Deaf People and Society incorporates multiple perspectives related to the topics of psychology, education, and sociology, including the viewpoints of deaf adults themselves. In doing so, it considers the implications of what it means to be deaf or hard of hearing and how deaf adults' lives are impacted by decisions that professionals make, whether in the clinic, the school, or when working with family. This second edition has been thoroughly revised and offers current perspectives on the following topics: * Etiologies of deafness and the identification process * The role of auditory access * Cognition, language, communication, and literacy * Bilingual, bilingual/bimodal, and molingual approaches to language learning * Educational, legal, and placement aspects * Childhood psychological issues * Psychological and sociological viewpoints of deaf adults * The criminal justice system and deaf people * Psychodynamics of interaction between deaf and hearing people Each chapter begins with a set of objectives and concludes with suggested readings for further research. This edition contains 10 new and original case studies, including ones on hearing children of deaf adults, sudden hearing loss, a young deaf adult with mental illness, and more. Written by a seasoned deaf/hearing bilingual team, this unique text continues to be the go-to resource for students and future professionals interested in working with deaf and hard-of-hearing persons.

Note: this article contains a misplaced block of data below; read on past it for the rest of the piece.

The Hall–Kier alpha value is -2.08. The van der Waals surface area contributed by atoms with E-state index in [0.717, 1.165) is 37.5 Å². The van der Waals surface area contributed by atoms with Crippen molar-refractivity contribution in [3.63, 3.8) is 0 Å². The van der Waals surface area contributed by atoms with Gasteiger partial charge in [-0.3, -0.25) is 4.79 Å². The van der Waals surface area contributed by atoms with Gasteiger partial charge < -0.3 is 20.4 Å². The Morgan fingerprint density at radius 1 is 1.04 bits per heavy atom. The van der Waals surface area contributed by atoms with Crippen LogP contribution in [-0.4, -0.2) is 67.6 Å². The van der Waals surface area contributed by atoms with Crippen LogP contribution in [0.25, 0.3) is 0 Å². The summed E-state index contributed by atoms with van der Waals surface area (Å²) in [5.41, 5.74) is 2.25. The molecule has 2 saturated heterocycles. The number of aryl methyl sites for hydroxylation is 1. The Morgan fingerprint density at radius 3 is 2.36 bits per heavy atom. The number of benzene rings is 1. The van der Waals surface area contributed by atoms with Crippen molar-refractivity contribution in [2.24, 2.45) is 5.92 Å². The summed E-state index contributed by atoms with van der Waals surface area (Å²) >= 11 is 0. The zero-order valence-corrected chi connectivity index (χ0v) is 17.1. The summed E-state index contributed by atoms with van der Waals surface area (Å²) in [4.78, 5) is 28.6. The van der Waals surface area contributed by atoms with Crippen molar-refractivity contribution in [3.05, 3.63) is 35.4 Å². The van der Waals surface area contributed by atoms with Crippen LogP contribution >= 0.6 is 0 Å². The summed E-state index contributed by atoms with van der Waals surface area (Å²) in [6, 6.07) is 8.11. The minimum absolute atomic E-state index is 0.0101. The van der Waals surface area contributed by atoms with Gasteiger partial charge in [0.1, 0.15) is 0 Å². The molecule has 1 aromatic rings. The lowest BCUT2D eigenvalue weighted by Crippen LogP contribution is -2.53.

Irene W. Leigh is Professor Emerita of Psychology at Gallaudet University, Washington, D.C., and has an extensive record of research, publications, and presentations in the areas of depression, psychosocial adjustment, parenting, attachment, identity, and cochlear implants. Jean F. Andrews is Professor Emerita of Deaf Studies/Deaf Education at Lamar University, Beaumont, Texas, where she has taught and conducted research in language and literacy for deaf students across the lifespan.